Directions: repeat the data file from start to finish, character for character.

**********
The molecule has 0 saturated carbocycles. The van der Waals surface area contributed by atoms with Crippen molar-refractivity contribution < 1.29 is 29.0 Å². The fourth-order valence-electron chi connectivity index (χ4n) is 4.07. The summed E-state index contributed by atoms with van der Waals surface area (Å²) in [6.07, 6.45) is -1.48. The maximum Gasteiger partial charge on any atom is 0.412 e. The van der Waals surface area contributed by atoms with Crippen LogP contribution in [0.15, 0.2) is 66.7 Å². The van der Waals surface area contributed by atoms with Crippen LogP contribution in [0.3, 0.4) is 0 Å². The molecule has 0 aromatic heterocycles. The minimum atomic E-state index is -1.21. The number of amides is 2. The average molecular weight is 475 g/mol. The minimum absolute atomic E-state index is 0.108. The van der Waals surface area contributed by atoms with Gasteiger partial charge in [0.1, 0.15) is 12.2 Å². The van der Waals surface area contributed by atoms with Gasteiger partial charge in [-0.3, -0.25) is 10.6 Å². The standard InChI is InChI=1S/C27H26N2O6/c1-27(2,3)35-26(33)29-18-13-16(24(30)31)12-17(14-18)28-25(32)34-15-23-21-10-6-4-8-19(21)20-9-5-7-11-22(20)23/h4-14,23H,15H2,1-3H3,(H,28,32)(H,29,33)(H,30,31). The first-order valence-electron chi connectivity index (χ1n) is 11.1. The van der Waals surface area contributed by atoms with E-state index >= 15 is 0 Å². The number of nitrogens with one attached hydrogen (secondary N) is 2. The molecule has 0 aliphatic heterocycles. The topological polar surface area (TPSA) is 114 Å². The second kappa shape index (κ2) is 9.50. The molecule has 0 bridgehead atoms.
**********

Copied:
The molecule has 0 saturated carbocycles. The van der Waals surface area contributed by atoms with Crippen molar-refractivity contribution < 1.29 is 29.0 Å². The fourth-order valence-electron chi connectivity index (χ4n) is 4.07. The summed E-state index contributed by atoms with van der Waals surface area (Å²) in [6.07, 6.45) is -1.48. The maximum Gasteiger partial charge on any atom is 0.412 e. The van der Waals surface area contributed by atoms with Crippen LogP contribution in [0.15, 0.2) is 66.7 Å². The van der Waals surface area contributed by atoms with Crippen LogP contribution in [0.3, 0.4) is 0 Å². The molecule has 0 aromatic heterocycles. The minimum atomic E-state index is -1.21. The number of amides is 2. The average molecular weight is 475 g/mol. The minimum absolute atomic E-state index is 0.108. The van der Waals surface area contributed by atoms with Gasteiger partial charge in [0.1, 0.15) is 12.2 Å². The van der Waals surface area contributed by atoms with Gasteiger partial charge in [-0.3, -0.25) is 10.6 Å². The standard InChI is InChI=1S/C27H26N2O6/c1-27(2,3)35-26(33)29-18-13-16(24(30)31)12-17(14-18)28-25(32)34-15-23-21-10-6-4-8-19(21)20-9-5-7-11-22(20)23/h4-14,23H,15H2,1-3H3,(H,28,32)(H,29,33)(H,30,31). The first-order valence-electron chi connectivity index (χ1n) is 11.1. The van der Waals surface area contributed by atoms with E-state index >= 15 is 0 Å². The number of nitrogens with one attached hydrogen (secondary N) is 2. The molecule has 0 aliphatic heterocycles. The topological polar surface area (TPSA) is 114 Å². The second kappa shape index (κ2) is 9.50. The molecule has 0 bridgehead atoms.